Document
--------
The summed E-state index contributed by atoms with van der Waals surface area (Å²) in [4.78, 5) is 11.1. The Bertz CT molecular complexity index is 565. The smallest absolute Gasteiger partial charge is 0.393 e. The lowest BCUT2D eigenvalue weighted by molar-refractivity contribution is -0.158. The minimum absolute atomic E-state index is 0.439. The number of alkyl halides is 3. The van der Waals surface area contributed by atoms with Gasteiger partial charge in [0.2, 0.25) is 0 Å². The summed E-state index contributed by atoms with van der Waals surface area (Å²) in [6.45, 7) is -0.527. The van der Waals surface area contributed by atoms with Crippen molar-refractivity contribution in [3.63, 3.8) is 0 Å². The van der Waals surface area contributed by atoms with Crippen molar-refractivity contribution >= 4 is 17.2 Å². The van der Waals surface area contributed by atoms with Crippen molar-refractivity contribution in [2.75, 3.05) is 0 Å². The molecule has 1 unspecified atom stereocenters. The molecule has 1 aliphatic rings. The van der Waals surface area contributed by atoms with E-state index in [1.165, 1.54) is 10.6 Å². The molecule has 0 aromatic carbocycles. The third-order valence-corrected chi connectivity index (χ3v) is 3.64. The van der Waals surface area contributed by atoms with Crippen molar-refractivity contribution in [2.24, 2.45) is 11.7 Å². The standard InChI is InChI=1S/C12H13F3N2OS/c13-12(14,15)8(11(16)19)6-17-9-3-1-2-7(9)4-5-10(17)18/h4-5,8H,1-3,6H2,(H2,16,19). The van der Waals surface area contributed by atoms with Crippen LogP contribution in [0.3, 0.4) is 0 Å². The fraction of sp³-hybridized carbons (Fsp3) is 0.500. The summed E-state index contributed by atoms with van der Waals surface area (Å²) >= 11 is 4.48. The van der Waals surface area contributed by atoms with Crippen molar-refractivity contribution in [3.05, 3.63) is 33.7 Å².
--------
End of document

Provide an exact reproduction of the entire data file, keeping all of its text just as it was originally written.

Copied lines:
The summed E-state index contributed by atoms with van der Waals surface area (Å²) in [4.78, 5) is 11.1. The Bertz CT molecular complexity index is 565. The smallest absolute Gasteiger partial charge is 0.393 e. The lowest BCUT2D eigenvalue weighted by molar-refractivity contribution is -0.158. The minimum absolute atomic E-state index is 0.439. The number of alkyl halides is 3. The van der Waals surface area contributed by atoms with Gasteiger partial charge in [0.2, 0.25) is 0 Å². The summed E-state index contributed by atoms with van der Waals surface area (Å²) in [6.45, 7) is -0.527. The van der Waals surface area contributed by atoms with Crippen molar-refractivity contribution in [3.63, 3.8) is 0 Å². The van der Waals surface area contributed by atoms with Crippen molar-refractivity contribution >= 4 is 17.2 Å². The van der Waals surface area contributed by atoms with Crippen molar-refractivity contribution in [2.75, 3.05) is 0 Å². The molecule has 1 unspecified atom stereocenters. The molecule has 1 aliphatic rings. The van der Waals surface area contributed by atoms with E-state index in [1.165, 1.54) is 10.6 Å². The molecule has 0 aromatic carbocycles. The third-order valence-corrected chi connectivity index (χ3v) is 3.64. The van der Waals surface area contributed by atoms with Crippen molar-refractivity contribution in [2.24, 2.45) is 11.7 Å². The standard InChI is InChI=1S/C12H13F3N2OS/c13-12(14,15)8(11(16)19)6-17-9-3-1-2-7(9)4-5-10(17)18/h4-5,8H,1-3,6H2,(H2,16,19). The van der Waals surface area contributed by atoms with Crippen LogP contribution in [0.3, 0.4) is 0 Å². The fraction of sp³-hybridized carbons (Fsp3) is 0.500. The summed E-state index contributed by atoms with van der Waals surface area (Å²) >= 11 is 4.48. The van der Waals surface area contributed by atoms with Crippen molar-refractivity contribution in [3.05, 3.63) is 33.7 Å².